Briefing Paper

Project: International Economics Department

Matteo Ferrazzi and Andrea Goldstein
  • The car industry remains one of the cornerstones of global manufacturing, not only in terms of turnover, employment and trade, but also for its crucial role in introducing new technologies and organizational methods. The crisis has not led to a complete redrawing of the automotive industry landscape, but simply accelerated some of the trends already in motion.

  • The location of production has changed dramatically in recent years. In 2009, for the first time, more cars were produced in emerging markets than in the United States, Europe and Japan combined, and China overtook Japan as the largest producer and one year later it produced twice as many vehicles as Japan. BRIC countries now produce one car out of three.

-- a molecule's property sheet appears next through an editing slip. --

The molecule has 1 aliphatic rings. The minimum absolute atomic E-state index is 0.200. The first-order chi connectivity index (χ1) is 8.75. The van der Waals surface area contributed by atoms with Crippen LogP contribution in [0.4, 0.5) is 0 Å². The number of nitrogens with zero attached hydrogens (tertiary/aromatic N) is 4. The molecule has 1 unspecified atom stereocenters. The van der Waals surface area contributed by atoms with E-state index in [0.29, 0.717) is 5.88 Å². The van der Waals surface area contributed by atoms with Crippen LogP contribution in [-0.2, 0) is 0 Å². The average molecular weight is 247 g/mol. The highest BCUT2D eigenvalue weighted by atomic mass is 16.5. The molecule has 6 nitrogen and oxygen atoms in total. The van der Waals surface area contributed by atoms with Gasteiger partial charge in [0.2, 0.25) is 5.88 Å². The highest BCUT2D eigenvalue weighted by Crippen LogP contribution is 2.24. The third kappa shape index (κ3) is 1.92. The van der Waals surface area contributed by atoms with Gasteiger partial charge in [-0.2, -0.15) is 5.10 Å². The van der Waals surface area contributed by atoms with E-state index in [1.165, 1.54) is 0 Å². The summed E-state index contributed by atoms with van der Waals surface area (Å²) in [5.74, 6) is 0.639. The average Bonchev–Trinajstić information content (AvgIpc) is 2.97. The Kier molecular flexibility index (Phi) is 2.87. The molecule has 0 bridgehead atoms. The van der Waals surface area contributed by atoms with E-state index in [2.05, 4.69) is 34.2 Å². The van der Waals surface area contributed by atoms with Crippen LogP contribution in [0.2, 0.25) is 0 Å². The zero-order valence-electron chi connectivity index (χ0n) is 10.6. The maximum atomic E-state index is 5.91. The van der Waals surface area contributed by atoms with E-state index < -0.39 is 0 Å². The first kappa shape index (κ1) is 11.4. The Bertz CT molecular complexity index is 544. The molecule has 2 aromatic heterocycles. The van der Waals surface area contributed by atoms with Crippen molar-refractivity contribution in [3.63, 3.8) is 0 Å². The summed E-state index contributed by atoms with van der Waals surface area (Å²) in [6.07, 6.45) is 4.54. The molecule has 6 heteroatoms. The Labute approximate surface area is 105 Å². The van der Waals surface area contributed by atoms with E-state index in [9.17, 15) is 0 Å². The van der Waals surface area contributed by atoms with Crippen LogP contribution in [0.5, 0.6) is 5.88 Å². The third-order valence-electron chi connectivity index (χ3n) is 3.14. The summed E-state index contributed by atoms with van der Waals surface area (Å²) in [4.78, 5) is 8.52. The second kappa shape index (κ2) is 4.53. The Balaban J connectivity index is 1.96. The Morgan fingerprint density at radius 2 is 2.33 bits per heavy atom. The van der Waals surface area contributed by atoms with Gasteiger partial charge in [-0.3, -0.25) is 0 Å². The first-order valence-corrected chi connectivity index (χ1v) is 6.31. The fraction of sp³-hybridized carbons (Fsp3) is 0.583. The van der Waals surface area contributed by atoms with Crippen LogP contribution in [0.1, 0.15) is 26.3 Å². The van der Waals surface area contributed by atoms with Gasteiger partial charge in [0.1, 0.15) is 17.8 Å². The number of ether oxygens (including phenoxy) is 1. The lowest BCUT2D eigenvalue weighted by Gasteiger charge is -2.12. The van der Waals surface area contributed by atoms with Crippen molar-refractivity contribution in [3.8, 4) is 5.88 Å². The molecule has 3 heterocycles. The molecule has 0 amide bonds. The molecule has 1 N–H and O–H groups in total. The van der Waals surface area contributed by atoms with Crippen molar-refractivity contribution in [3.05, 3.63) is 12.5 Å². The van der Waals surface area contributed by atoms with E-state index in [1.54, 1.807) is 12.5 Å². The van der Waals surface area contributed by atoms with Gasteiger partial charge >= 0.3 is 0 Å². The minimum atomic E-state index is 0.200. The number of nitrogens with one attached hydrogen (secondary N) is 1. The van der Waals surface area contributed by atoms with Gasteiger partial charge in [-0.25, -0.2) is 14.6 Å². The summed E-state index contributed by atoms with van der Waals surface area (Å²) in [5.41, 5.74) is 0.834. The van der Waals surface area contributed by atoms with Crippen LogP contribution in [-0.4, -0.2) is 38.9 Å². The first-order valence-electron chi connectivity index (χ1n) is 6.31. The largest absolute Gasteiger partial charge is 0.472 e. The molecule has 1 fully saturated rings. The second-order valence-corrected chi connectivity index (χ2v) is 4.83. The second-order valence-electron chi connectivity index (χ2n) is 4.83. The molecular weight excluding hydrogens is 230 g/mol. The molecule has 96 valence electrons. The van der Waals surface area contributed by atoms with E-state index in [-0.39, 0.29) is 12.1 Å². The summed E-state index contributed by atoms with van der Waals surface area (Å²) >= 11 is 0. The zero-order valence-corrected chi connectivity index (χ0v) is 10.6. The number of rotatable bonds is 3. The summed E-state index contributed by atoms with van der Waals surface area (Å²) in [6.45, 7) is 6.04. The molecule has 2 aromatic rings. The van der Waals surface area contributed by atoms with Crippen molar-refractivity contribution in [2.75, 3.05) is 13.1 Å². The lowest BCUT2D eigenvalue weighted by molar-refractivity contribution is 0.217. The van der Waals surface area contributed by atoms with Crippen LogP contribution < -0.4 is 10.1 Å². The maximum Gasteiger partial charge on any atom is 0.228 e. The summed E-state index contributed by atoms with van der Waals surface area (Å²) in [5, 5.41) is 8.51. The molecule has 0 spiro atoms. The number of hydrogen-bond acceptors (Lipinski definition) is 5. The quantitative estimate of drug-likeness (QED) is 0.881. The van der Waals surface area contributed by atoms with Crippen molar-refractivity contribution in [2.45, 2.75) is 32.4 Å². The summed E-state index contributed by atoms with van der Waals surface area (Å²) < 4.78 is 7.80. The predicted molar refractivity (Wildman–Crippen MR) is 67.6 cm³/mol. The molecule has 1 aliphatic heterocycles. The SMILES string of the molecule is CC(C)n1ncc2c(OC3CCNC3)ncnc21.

• It is not easy to distinguish between demand and supply shifts; capacity may move to emerging economies because production there is cheaper and more efficient and/or because demand growth is brisker.

  • The global economic crisis has magnified pre-existing challenges, accelerated the rebalancing of global economic activity between industrial and emerging economies and forced car manufacturers to take emergency measures to rescue their businesses.

  • The industry will continue to be global, with new players (especially from China and India) not only increasing their share of fast-growing emerging markets, but also gradually becoming capable of challenging the incumbents in Western markets.